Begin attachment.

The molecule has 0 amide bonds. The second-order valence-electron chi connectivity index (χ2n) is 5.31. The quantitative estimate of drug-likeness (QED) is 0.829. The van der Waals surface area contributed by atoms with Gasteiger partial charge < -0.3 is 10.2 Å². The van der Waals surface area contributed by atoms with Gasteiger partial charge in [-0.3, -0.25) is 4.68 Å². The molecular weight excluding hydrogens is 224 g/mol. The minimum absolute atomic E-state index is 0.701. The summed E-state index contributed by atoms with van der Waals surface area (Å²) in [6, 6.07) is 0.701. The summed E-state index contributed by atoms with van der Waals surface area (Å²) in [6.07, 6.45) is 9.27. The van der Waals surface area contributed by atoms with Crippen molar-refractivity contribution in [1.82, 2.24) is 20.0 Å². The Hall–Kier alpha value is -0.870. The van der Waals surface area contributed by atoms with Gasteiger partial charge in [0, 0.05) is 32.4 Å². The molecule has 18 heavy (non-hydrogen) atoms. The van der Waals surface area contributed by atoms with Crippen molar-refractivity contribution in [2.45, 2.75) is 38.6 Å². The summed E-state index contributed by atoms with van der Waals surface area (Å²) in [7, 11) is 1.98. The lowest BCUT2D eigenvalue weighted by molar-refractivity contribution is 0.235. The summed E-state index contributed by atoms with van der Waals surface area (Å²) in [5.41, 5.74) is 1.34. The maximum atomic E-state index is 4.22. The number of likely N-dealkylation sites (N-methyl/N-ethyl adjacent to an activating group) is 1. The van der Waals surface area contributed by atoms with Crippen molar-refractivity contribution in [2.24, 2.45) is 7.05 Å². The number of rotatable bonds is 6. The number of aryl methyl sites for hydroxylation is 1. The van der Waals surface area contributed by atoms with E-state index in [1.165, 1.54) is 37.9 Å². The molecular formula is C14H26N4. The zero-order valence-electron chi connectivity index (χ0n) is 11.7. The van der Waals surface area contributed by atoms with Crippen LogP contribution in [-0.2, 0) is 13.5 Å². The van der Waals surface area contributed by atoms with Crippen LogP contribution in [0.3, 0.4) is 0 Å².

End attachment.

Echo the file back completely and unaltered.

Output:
The molecule has 0 amide bonds. The second-order valence-electron chi connectivity index (χ2n) is 5.31. The quantitative estimate of drug-likeness (QED) is 0.829. The van der Waals surface area contributed by atoms with Gasteiger partial charge < -0.3 is 10.2 Å². The van der Waals surface area contributed by atoms with Gasteiger partial charge in [-0.3, -0.25) is 4.68 Å². The molecular weight excluding hydrogens is 224 g/mol. The minimum absolute atomic E-state index is 0.701. The summed E-state index contributed by atoms with van der Waals surface area (Å²) in [6, 6.07) is 0.701. The summed E-state index contributed by atoms with van der Waals surface area (Å²) in [6.07, 6.45) is 9.27. The van der Waals surface area contributed by atoms with Crippen molar-refractivity contribution in [1.82, 2.24) is 20.0 Å². The Hall–Kier alpha value is -0.870. The van der Waals surface area contributed by atoms with Gasteiger partial charge in [0, 0.05) is 32.4 Å². The molecule has 18 heavy (non-hydrogen) atoms. The van der Waals surface area contributed by atoms with Crippen molar-refractivity contribution in [2.45, 2.75) is 38.6 Å². The summed E-state index contributed by atoms with van der Waals surface area (Å²) in [7, 11) is 1.98. The lowest BCUT2D eigenvalue weighted by molar-refractivity contribution is 0.235. The summed E-state index contributed by atoms with van der Waals surface area (Å²) in [5.41, 5.74) is 1.34. The maximum atomic E-state index is 4.22. The number of likely N-dealkylation sites (N-methyl/N-ethyl adjacent to an activating group) is 1. The van der Waals surface area contributed by atoms with Crippen molar-refractivity contribution in [2.24, 2.45) is 7.05 Å². The number of rotatable bonds is 6. The number of aryl methyl sites for hydroxylation is 1. The van der Waals surface area contributed by atoms with E-state index in [1.165, 1.54) is 37.9 Å². The molecular formula is C14H26N4. The zero-order valence-electron chi connectivity index (χ0n) is 11.7. The van der Waals surface area contributed by atoms with Crippen LogP contribution in [-0.2, 0) is 13.5 Å². The van der Waals surface area contributed by atoms with Crippen LogP contribution in [0.3, 0.4) is 0 Å².